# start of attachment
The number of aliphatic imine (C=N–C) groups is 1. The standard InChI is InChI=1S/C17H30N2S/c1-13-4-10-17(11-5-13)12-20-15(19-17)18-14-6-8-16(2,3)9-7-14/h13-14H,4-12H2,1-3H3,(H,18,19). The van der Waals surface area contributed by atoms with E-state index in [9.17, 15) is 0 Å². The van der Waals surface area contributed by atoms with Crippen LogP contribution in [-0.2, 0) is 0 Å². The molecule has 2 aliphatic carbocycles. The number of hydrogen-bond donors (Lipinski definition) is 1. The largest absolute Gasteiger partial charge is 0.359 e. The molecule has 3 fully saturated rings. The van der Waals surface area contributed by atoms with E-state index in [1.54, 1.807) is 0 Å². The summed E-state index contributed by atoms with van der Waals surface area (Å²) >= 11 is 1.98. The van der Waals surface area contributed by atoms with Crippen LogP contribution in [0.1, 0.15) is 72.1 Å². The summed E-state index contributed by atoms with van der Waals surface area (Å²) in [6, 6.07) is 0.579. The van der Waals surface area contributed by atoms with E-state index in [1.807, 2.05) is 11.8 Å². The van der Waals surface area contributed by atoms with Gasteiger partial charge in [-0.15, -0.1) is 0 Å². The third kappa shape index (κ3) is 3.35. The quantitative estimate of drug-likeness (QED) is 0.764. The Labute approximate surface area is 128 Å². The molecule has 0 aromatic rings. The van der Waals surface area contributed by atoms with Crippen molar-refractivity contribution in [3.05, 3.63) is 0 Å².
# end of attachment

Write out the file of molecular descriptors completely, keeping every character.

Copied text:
The number of aliphatic imine (C=N–C) groups is 1. The standard InChI is InChI=1S/C17H30N2S/c1-13-4-10-17(11-5-13)12-20-15(19-17)18-14-6-8-16(2,3)9-7-14/h13-14H,4-12H2,1-3H3,(H,18,19). The van der Waals surface area contributed by atoms with E-state index in [9.17, 15) is 0 Å². The van der Waals surface area contributed by atoms with Crippen LogP contribution in [-0.2, 0) is 0 Å². The molecule has 2 aliphatic carbocycles. The number of hydrogen-bond donors (Lipinski definition) is 1. The largest absolute Gasteiger partial charge is 0.359 e. The molecule has 3 fully saturated rings. The van der Waals surface area contributed by atoms with E-state index in [1.54, 1.807) is 0 Å². The summed E-state index contributed by atoms with van der Waals surface area (Å²) >= 11 is 1.98. The van der Waals surface area contributed by atoms with Crippen LogP contribution in [0.1, 0.15) is 72.1 Å². The summed E-state index contributed by atoms with van der Waals surface area (Å²) in [6, 6.07) is 0.579. The van der Waals surface area contributed by atoms with E-state index in [1.807, 2.05) is 11.8 Å². The van der Waals surface area contributed by atoms with Gasteiger partial charge in [-0.15, -0.1) is 0 Å². The third kappa shape index (κ3) is 3.35. The quantitative estimate of drug-likeness (QED) is 0.764. The Labute approximate surface area is 128 Å². The molecule has 0 aromatic rings. The van der Waals surface area contributed by atoms with Crippen molar-refractivity contribution in [3.05, 3.63) is 0 Å².